If you’ve been part of the travel blogging scene for a while you have undoubtedly seen several mentions of the “Liebster Award” and the “Sisterhood of the World Bloggers” award. Heck, you might have already been nominated for either or both awards yourself.
For those who haven’t heard of the Liebster and the Sisterhood yet – it’s basically a way to recognize your fellow travel bloggers, and get to know them a bit better by asking them questions that they are expected to answer as they, in turn, write a post about the award.
The Sisterhood of the World Bloggers on another hand is supposed to showcase female bloggers, because, as Kate of Adventurous Kate pointed out during her keynote at WITS15 (Women in Travel Summit held in 2015), female bloggers deserve more attention than they are given by the media.
If you’ve never been to Kraków (Cracow), Poland and aren’t sure whether it’s worth visiting, this essay is for you.
What’s is there to see in Kraków, you may ask? Take a look at the photos below, highlighting just a few places you might enjoy seeing in this beautiful city, with history going back into the medieval times.
The Wawel Castle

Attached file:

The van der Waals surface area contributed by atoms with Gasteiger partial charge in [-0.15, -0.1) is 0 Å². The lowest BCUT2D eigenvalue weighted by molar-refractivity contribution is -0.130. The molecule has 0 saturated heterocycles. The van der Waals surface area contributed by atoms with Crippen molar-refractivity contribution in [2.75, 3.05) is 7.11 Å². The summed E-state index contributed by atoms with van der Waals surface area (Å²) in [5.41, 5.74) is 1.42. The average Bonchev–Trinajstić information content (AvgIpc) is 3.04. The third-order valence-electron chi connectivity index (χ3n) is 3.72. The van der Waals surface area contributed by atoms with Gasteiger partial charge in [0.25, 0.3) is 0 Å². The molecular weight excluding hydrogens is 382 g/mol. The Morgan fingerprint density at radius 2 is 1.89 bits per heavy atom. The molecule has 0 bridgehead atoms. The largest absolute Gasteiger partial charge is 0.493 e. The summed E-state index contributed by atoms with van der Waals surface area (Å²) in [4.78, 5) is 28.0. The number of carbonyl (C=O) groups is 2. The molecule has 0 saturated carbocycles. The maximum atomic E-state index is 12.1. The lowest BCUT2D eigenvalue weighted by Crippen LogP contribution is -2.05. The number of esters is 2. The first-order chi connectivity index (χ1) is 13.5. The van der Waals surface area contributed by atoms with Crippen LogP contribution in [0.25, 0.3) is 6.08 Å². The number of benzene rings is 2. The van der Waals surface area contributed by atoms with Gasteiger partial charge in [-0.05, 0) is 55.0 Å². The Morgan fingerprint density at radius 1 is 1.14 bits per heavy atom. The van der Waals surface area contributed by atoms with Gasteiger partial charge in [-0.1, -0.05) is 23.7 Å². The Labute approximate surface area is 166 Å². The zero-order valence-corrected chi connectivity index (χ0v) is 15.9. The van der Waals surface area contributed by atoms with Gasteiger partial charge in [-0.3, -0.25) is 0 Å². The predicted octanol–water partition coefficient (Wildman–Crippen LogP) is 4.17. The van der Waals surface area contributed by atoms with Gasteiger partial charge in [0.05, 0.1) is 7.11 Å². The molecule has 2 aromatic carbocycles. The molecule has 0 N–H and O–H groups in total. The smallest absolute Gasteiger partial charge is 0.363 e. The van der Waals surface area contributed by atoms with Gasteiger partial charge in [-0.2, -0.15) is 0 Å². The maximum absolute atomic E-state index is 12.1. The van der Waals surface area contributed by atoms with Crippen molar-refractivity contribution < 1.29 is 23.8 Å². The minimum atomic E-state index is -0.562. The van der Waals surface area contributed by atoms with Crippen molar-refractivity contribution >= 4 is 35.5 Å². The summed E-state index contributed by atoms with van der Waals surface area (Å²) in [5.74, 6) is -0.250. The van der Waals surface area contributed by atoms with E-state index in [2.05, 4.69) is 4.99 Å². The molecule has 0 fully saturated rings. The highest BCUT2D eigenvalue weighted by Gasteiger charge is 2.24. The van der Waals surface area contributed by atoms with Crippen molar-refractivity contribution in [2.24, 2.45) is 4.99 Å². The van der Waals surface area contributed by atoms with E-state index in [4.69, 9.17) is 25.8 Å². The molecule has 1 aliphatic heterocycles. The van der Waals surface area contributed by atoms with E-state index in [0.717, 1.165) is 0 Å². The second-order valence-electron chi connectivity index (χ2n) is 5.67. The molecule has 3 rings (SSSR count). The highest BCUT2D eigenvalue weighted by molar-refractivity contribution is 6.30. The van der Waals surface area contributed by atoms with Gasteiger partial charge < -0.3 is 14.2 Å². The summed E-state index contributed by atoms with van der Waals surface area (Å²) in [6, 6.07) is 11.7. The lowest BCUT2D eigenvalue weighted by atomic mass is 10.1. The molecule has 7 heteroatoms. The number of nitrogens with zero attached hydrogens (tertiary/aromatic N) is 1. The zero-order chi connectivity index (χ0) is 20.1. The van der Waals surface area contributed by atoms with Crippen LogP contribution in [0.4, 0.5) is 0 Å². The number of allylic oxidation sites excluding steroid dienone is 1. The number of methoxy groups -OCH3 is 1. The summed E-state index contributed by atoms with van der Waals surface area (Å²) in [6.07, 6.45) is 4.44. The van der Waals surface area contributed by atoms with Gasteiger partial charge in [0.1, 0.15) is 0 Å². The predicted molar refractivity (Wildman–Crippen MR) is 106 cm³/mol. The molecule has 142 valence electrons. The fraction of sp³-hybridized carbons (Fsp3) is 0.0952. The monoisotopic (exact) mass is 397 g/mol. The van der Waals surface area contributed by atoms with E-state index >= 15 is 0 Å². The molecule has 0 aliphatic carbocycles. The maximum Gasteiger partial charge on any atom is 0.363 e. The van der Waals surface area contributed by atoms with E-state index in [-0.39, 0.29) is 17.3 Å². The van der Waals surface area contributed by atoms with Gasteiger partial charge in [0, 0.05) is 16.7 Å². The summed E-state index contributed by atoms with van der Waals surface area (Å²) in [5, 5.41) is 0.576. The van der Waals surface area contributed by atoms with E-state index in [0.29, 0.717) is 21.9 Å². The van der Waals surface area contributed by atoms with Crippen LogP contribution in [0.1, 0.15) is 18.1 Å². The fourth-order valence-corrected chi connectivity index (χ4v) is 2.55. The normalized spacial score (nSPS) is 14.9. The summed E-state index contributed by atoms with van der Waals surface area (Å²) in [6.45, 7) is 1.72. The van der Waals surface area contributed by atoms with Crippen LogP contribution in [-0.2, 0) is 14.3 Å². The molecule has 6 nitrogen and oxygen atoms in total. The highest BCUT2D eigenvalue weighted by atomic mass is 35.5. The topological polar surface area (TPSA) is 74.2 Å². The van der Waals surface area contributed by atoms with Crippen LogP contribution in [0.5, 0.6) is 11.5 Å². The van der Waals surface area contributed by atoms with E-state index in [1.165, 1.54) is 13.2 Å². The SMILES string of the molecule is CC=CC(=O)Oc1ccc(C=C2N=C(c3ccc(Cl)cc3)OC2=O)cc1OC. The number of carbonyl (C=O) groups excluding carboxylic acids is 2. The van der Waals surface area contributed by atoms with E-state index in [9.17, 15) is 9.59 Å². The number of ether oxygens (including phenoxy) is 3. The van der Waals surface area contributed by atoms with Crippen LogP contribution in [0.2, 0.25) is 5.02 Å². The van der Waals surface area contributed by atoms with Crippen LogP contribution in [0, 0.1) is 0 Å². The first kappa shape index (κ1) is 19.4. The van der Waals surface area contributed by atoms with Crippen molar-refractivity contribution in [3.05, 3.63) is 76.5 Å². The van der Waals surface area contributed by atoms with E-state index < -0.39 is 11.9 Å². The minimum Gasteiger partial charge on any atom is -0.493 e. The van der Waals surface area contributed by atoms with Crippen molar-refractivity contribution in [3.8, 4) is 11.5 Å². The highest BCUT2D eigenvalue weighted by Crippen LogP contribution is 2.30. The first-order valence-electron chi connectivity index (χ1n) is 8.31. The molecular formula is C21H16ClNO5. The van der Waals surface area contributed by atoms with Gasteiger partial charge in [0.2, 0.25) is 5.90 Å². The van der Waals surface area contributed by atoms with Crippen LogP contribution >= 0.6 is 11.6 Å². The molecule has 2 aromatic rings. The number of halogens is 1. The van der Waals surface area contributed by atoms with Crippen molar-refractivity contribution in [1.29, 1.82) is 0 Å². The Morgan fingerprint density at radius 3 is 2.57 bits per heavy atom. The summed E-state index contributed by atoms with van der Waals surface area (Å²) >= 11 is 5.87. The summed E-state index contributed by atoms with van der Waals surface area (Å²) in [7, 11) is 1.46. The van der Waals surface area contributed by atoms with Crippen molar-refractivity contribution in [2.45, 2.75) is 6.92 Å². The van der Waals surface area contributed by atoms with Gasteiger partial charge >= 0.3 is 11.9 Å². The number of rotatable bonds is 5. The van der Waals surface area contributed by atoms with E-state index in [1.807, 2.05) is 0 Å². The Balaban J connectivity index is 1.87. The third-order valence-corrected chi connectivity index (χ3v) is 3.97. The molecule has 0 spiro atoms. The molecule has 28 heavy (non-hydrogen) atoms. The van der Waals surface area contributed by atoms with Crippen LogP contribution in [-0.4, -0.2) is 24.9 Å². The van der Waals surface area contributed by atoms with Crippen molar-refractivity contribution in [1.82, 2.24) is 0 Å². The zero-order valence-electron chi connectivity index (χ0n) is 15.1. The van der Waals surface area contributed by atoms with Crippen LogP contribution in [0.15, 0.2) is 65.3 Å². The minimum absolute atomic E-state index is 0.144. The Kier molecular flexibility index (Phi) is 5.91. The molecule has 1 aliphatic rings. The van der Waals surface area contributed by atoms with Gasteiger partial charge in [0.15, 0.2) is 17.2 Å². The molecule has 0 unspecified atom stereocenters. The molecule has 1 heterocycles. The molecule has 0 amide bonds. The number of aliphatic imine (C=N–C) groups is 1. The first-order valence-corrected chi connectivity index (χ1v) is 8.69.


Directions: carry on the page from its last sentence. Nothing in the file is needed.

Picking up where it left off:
The Wawel Castle is, of course, a must. Dating back to the tenth century, it was the seat of the kings of Poland for several hundred years, and includes both Gothic and baroque elements.
You need tickets to go inside the castle, but walking around the Wawel Castle hill, and within the courtyard is free of charge.
One time when we were coming back from Europe the Sunday after Thanksgiving, the traffic between New York City and Boston was so bad, it took close to seven hours to get back home. We were completely exhausted when we got back home.
That trip from hell was one of the reasons we decided to try the Cross Sound Ferry after coming back from this year’s vacation in Europe.
The shape of the building that houses Haus des Meeres (House of the Sea) in Vienna, Austria, looks like an odd choice for an aquarium and a zoo – a rectangular box of concrete with a tent-like green house on one side, no windows on the other three sides, and circular platforms sticking out on all sides from the roof deck.
That’s because the building was repurposed – it was originally an anti-aircraft and gun tower during WWII, with a radar that could be lowered into the concrete tower and protected. The round platforms on all four sides on the roof deck was where the aircraft guns stood.